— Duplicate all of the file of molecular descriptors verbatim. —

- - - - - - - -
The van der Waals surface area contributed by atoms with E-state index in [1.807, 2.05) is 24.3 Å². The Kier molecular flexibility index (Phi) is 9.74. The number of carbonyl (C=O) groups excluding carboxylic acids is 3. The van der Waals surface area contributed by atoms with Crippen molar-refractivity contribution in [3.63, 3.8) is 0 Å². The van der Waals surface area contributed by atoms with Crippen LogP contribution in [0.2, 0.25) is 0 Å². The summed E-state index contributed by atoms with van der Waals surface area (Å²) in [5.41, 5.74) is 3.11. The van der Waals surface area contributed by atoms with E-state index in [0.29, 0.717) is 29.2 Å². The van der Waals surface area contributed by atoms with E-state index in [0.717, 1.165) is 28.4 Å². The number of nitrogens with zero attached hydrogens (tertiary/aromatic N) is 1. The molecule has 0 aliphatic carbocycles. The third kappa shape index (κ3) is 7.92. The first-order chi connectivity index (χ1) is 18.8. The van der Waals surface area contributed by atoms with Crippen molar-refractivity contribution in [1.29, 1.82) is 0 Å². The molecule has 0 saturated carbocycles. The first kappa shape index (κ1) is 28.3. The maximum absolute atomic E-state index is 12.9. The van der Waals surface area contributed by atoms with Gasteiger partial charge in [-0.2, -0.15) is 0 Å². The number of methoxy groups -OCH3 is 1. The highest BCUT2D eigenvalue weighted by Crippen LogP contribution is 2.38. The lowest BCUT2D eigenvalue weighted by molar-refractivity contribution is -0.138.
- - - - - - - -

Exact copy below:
The van der Waals surface area contributed by atoms with E-state index in [1.807, 2.05) is 24.3 Å². The Kier molecular flexibility index (Phi) is 9.74. The number of carbonyl (C=O) groups excluding carboxylic acids is 3. The van der Waals surface area contributed by atoms with Crippen molar-refractivity contribution in [3.63, 3.8) is 0 Å². The van der Waals surface area contributed by atoms with Crippen LogP contribution in [0.2, 0.25) is 0 Å². The summed E-state index contributed by atoms with van der Waals surface area (Å²) in [5.41, 5.74) is 3.11. The van der Waals surface area contributed by atoms with E-state index in [0.29, 0.717) is 29.2 Å². The van der Waals surface area contributed by atoms with E-state index in [0.717, 1.165) is 28.4 Å². The number of nitrogens with zero attached hydrogens (tertiary/aromatic N) is 1. The molecule has 0 aliphatic carbocycles. The third kappa shape index (κ3) is 7.92. The first-order chi connectivity index (χ1) is 18.8. The van der Waals surface area contributed by atoms with Crippen molar-refractivity contribution in [1.29, 1.82) is 0 Å². The molecule has 0 saturated carbocycles. The first kappa shape index (κ1) is 28.3. The maximum absolute atomic E-state index is 12.9. The van der Waals surface area contributed by atoms with Gasteiger partial charge in [-0.2, -0.15) is 0 Å². The number of methoxy groups -OCH3 is 1. The highest BCUT2D eigenvalue weighted by Crippen LogP contribution is 2.38. The lowest BCUT2D eigenvalue weighted by molar-refractivity contribution is -0.138.